Electrical Business

Cleantech Features Energy & Power Transmission & Distribution

Cleantech funding for nanotube conductors and zinc air fuel cells

March 16, 2015 | By Anthony Capkun

March 16, 2015 – Through its SD Tech Fund, Sustainable Development Technology Canada (SDTC) announced $27.3 million to support the development and demonstration of clean technologies in British Columbia, such as “Project Green Conductor” and “Rechargeable Zinc Air Fuel Cell”.

Project Green Conductor • SDTC Investment = $3,660,000

Description (from NRCan and SDTC)… Between 5% and 10% of electricity generated in developed countries is lost as heat due to cable and wire resistance. Since the discovery of the extremely low resistance of carbon nanotubes, researchers have speculated that adding them to the aluminum and copper used in the distribution of electricity would lower the resistance of the wire, holding out the promise of lower grid losses, lower energy losses and reduced waste. There were already good indications that a nanotube-metal alloy would be stronger, which is also important to the electrical industry.

Until now, efforts to use nanotubes to strengthen wires while decreasing resistivity have been largely unsuccessful. BBCP Conductor has developed a method producing aluminum wires that are both less resistive and stronger than conventional aluminum electrical wires. The consortium partners will use BBCP wire in a variety of grid-related products to validate the expected increase in performance.

Rechargeable zinc air fuel cell • SDTC Investment = $2,900,000

Description (from NRCan and SDTC)… The energy industry has not yet developed a battery that brings together the perfect combination of power capability, storage capacity and low cost. ZincNyx may have the solution with its rechargeable zinc air fuel cell (RZFC) that uses zinc and air as fuel. Used in a fuel cell, zinc provides high energy density, rapid kinetics, chemical stability and reversibility. This type of fuel cell specifically separates the charge, discharge and storage functions so they can be independently tailored to the specific customer’s needs.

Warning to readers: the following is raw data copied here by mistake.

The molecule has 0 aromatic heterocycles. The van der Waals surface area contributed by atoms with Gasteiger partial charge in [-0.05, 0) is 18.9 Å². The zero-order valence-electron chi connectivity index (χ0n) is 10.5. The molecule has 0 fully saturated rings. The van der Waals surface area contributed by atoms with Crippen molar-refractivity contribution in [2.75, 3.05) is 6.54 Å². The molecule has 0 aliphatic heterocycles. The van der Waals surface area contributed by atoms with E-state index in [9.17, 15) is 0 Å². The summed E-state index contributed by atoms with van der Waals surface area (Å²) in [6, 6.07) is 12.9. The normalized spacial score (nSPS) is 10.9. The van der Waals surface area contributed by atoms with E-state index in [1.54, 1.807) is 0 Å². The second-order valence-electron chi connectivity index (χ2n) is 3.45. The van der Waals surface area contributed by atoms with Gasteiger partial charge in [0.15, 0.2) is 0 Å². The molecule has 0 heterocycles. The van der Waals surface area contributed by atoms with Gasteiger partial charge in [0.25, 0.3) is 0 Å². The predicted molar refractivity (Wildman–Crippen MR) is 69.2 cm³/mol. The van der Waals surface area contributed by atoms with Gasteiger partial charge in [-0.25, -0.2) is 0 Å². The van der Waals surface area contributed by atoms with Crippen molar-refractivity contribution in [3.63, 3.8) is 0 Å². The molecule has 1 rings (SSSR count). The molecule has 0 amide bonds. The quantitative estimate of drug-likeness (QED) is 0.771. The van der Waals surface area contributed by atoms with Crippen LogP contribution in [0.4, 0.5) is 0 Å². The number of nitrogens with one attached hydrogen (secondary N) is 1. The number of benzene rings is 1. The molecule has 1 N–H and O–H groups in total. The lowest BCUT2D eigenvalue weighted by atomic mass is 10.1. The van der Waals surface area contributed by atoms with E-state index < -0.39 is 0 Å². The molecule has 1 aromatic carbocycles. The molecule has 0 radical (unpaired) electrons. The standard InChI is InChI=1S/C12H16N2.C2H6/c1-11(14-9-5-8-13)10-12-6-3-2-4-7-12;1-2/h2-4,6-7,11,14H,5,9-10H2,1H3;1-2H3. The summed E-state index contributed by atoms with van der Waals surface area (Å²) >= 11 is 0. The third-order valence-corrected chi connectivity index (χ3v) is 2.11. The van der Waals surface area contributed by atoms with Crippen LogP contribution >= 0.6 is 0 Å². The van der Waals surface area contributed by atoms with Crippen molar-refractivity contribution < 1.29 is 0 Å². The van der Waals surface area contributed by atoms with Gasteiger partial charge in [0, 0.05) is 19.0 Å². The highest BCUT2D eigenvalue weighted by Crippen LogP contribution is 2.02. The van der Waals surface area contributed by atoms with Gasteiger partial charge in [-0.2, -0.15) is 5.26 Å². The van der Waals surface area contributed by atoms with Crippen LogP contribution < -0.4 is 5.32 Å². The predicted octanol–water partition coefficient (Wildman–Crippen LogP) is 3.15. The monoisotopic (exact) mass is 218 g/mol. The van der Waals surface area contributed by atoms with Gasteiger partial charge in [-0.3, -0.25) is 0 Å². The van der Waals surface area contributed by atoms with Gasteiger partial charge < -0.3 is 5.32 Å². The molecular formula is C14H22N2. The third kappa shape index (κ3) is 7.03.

This project will scale up a technology from its original intended purpose—backup for remote telecom site power—to a wider market of microgrid energy storage, where these units can augment or displace diesel power generation. An intermediate scale demo unit (5kW/40kWh) will be installed at a Teck Resources Ltd. subsidiary for two years, where the performance of the RZFC technology will be evaluated under a variety of conditions and load parameters.

NOTE: EBMag had published this information earlier—based on information from NRCan—under a different title. That news item included Project Consortium members, as listed by NRCan. We have since learned that there were errors in NRCan’s information, and have unpublished the earlier item and replaced it with this one.

Print this page


Stories continue below